Tuesday, June 18, 2013
By Jonathan Riskind firstname.lastname@example.org
Washington Bureau Chief
WASHINGTON – Scott D’Amboise, a Republican primary challenger to U.S. Sen. Olympia Snowe, raised $117,394 during the year’s second quarter, according to his campaign.
But that is just a fraction compared to the more than $2.7 million in Snowe’s campaign coffers.
The three-term incumbent, facing Tea Party-affiliated 2012 primary challenges from D’Amboise of Lisbon Falls and Andrew Ian Dodge of Harpswell, took in just over $1 million during the second quarter and had more than $2.74 million on hand as of June 30, according to her campaign. In the first quarter of the year, Snowe raised more than $877,000.
The deadline for filing campaign finance reports is not until July 15, but it is typical for campaigns to release bottom line numbers early. Dodge has not yet released any fundraising totals.
D'Amboise, who ran against Democratic U.S. Rep. Mike Michaud in 2006, is a health care technician and owner of a commercial cleaning business. Dodge is a freelance writer.
Two Maine Democrats, state Rep. Jon Hinck of Portland and former Secretary of State Matthew Dunlap of Old Town, said earlier this month that they are contemplating making a run at Snowe, setting up a potential Democratic Party primary in the 2012 general election.
D’Amboise’s campaign says his fundraising haul, the first of his campaign, comes from nearly 3,000 individual contributions, asserting that shows grassroots conservative support for a campaign against Snowe, who is considered a moderate Republican. D’Amboise’s final report is still being put together, but he will have about $90,000 on hand as of the end of the quarter, his campaign said.
D’Amboise compared his fledgling campaign to last year’s winning gubernatorial bid by Republican Paul LePage, who backed by Tea Party supporters, narrowly won a three-way general election with 38 percent of the vote.
“Last year’s governor’s race demonstrated that millions of dollars cannot overcome the desire of the Republican base to unite behind a conservative candidate,” D’Amboise said in a statement this morning. Conservatives in Maine and elsewhere will join to defeat Snowe’s “leftist agenda,” he added.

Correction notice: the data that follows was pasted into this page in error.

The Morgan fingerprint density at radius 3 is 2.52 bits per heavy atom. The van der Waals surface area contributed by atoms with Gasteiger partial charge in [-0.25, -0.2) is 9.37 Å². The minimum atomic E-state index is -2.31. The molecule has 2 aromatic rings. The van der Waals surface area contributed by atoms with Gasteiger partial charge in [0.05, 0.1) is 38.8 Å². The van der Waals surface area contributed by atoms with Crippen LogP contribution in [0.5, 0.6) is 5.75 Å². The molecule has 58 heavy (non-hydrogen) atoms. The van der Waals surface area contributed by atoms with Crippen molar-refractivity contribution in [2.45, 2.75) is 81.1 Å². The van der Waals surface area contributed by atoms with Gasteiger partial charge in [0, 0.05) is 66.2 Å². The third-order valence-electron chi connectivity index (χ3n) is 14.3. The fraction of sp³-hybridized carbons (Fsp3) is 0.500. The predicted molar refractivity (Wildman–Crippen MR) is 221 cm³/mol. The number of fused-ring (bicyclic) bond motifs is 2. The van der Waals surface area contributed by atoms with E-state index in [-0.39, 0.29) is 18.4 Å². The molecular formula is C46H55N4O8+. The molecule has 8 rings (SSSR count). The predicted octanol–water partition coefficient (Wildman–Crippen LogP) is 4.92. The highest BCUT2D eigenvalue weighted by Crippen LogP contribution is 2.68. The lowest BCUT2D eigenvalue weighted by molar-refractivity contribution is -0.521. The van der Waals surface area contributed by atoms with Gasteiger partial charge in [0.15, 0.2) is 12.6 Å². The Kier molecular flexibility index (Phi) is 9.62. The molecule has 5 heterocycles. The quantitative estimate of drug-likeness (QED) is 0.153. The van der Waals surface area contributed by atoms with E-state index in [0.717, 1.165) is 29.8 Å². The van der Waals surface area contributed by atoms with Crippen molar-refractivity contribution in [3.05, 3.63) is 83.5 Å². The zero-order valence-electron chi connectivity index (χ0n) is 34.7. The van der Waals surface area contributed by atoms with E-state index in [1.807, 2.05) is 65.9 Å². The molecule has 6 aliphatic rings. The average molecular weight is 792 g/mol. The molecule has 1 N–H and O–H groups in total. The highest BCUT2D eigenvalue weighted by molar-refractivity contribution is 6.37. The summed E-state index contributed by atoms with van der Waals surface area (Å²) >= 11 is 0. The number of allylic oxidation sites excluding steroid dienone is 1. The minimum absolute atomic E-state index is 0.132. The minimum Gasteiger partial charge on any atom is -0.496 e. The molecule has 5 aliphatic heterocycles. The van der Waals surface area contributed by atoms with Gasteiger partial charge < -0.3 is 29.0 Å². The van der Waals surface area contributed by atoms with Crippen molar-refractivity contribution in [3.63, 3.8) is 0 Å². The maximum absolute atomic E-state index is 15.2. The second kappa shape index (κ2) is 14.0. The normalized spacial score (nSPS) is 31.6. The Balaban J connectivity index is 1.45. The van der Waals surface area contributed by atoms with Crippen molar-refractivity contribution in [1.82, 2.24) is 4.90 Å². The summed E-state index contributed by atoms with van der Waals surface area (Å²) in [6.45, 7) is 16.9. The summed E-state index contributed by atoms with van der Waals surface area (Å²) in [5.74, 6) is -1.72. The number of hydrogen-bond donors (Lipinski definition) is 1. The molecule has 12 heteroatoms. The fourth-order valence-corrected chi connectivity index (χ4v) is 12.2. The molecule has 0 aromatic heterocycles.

LePage, however, has endorsed Snowe’s bid for a fourth term. LePage had a long-standing personal relationship with Snowe’s late first husband, Peter Snowe.
Sharon Miller, a Snowe campaign spokeswoman, said that the Snowe campaign is “really thrilled with our numbers. We are happy with the support we have from Maine Republicans. We are building a tremendous grassroots organization.”
Independent analysts have been skeptical about the ability of D’Amboise and Dodge to knock off Snowe. The nonpartisan Washington-based Cook Political Report rates Snowe as “likely” to win reelection.
Still, that means, Cook says, that Snowe potentially is vulnerable.
“These seats are not considered competitive at this point but have the potential to become engaged,” Cook says about the prospects of incumbents that fall into the “likely” category.
Snowe won her last race in 2006 with 74 percent of the vote. She's never had a GOP primary challenger during her three previous U.S. Senate races or any of her U.S. House races.
In an interview earlier this year, Snowe said she is "always worried about any election" and doesn't "blame people for being angry and feeling disconnected from Washington," but her goal is simply to "make sure people understand who I am. I have been there and I have been fighting" on behalf of Maine interests.
Some observers have said Snowe has charted a more conservative course this year in the face of a conservative challenge. Snowe says she always has been fiscally conservative when it comes to pursuing initiatives such as a balanced budget amendment.
However, Snowe also voted against the House GOP budget plan by U.S. Rep. Paul Ryan of Wisconsin. The plan was criticized by Democrats and a few Republicans as making overly deep cuts and for gradually turning Medicare into a system where beneficiaries buy their coverage from private health insurance plans, using a set payment that could mean their out-of-pocket costs increase. U.S. Sen. Susan Collins, R-Maine, also voted against the Ryan budget plan.